A little further north we arrived at our second stop, Sheepeater Cliff. This basalt lava cliff was named for the Shoshone Indians that once lived in this region. They earned the name sheepeaters (or Tukadika) due to their use of bighorn sheep. I’ve seen similar columnar jointing like this at Devils Postpile in California. This scenic location is right along the Gardner river. A few fisherman were tucked into the brush trying their best to catch trout. From the river’s edge you could see another set of basalt columns that can be reached via a short trail.
Mammoth Hot Springs
The drive up to Mammoth Hot Springs is very scenic and if you’re lucky you might see bighorn sheep along the way. Once arriving at the Upper Terraces we parked so that we could walk some of the boardwalks that have been set up for close viewing. Wow! These terraces were formed over centuries. Hot water bubbles up from the ground then cools the calcium carbonate deposits creating these incredible structures. I had just started enjoying these mighty formations when when I realized I had forgotten my backpack on a picnic table near Sheepeater Cliff. Panic! As we drove back I was convinced that my bag would be stolen and I’d have no remaining identification to travel home. But guess what? After an hour of driving back, my bag was right where I left it! Thank you honest people who maybe never even noticed the bag. I was so relieved so we drove back and continued to re-explore the Upper Terraces and then down to view the Lower Terraces.
It was very hot and time for lunch so we headed to the Mammoth General Store to see if there would be anything good to eat. On a normal year you would find more food here but this was no ordinary year. Just two months ago on June 13, 2022, Yellowstone suffered from the largest historical flood on record. There was a ton of damage to the park and roads. In fact a large part of the park was off limits to visitors including the north east entrance road at Tower Junction which leads to the Lamar Valley, a great place to view bears and if you’re lucky wolves. The road north to Gardiner, Montana was also closed so we didn’t go to the Boiling River to swim like some tourists do. This posed huge problem for the park since Gardiner is one of the main roads to get supplies and food into the national park. We were told food would be limited during our stay so we were happy with the cold cut sandwiches we bought from the store and content to wash it down with a cold beer.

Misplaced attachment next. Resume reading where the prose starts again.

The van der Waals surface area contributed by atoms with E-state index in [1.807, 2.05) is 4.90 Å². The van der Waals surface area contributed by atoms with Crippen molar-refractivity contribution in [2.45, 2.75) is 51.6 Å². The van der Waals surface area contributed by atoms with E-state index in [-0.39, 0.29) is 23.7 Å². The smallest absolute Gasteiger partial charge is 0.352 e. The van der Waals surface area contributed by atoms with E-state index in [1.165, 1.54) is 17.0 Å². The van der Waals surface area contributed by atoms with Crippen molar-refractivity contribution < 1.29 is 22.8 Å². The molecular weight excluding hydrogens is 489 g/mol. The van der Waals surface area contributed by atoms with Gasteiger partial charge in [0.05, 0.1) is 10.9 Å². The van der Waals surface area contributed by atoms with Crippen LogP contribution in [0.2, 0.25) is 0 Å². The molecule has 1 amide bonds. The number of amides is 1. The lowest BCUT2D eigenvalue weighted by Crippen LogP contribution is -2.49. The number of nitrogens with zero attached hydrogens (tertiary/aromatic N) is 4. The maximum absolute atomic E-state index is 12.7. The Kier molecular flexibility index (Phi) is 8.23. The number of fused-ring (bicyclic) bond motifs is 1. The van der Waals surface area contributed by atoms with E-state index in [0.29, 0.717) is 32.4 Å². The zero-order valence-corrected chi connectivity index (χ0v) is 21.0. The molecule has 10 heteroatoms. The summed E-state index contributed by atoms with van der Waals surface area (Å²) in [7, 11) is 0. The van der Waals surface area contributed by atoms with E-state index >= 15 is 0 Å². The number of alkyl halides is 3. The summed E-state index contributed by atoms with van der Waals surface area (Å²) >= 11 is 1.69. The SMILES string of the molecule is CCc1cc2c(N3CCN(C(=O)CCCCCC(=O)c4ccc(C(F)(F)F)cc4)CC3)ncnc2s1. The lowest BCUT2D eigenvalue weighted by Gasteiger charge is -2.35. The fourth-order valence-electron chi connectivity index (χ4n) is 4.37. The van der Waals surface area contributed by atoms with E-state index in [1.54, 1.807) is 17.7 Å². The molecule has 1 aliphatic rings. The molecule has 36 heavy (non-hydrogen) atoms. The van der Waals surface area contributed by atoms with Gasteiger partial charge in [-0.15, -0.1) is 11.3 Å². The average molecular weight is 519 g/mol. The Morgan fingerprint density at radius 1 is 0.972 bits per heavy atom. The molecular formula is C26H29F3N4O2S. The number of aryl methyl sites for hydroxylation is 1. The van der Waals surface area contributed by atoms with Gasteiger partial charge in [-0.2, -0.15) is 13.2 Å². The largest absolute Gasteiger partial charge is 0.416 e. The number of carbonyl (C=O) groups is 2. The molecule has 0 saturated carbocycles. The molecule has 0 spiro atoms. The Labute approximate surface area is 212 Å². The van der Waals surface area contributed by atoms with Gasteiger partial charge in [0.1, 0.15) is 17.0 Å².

Visitor Center & Museum
On the grounds of Fort Yellowstone is the Albright Visitor Center and Museum. This former army building built in 1909 hosts interesting displays, artifacts and photos to tell the story of Yellowstone National Park. I learned about native tribes who predated white men in the area. I also learned about brave frontiersmen like John Colter who literally had to run for his life from the Blackfeet Indians. I also learned about how the mighty bison population almost diminished to extinction from European hunters in the late 1800s. Fortunately those numbers have reversed and now the bison thrive within the park.
On the way back to Canyon we stopped by the Petrified Tree (looked more like a stump) and another beautiful waterfall at Tower Fall. The day was quickly coming to an end and so was our 4 day adventure through Yellowstone. There is still so much more to explore here but I felt we got a great introduction to America’s first national park. Yellowstone, I love your natural beauty and I hope to see you again very soon.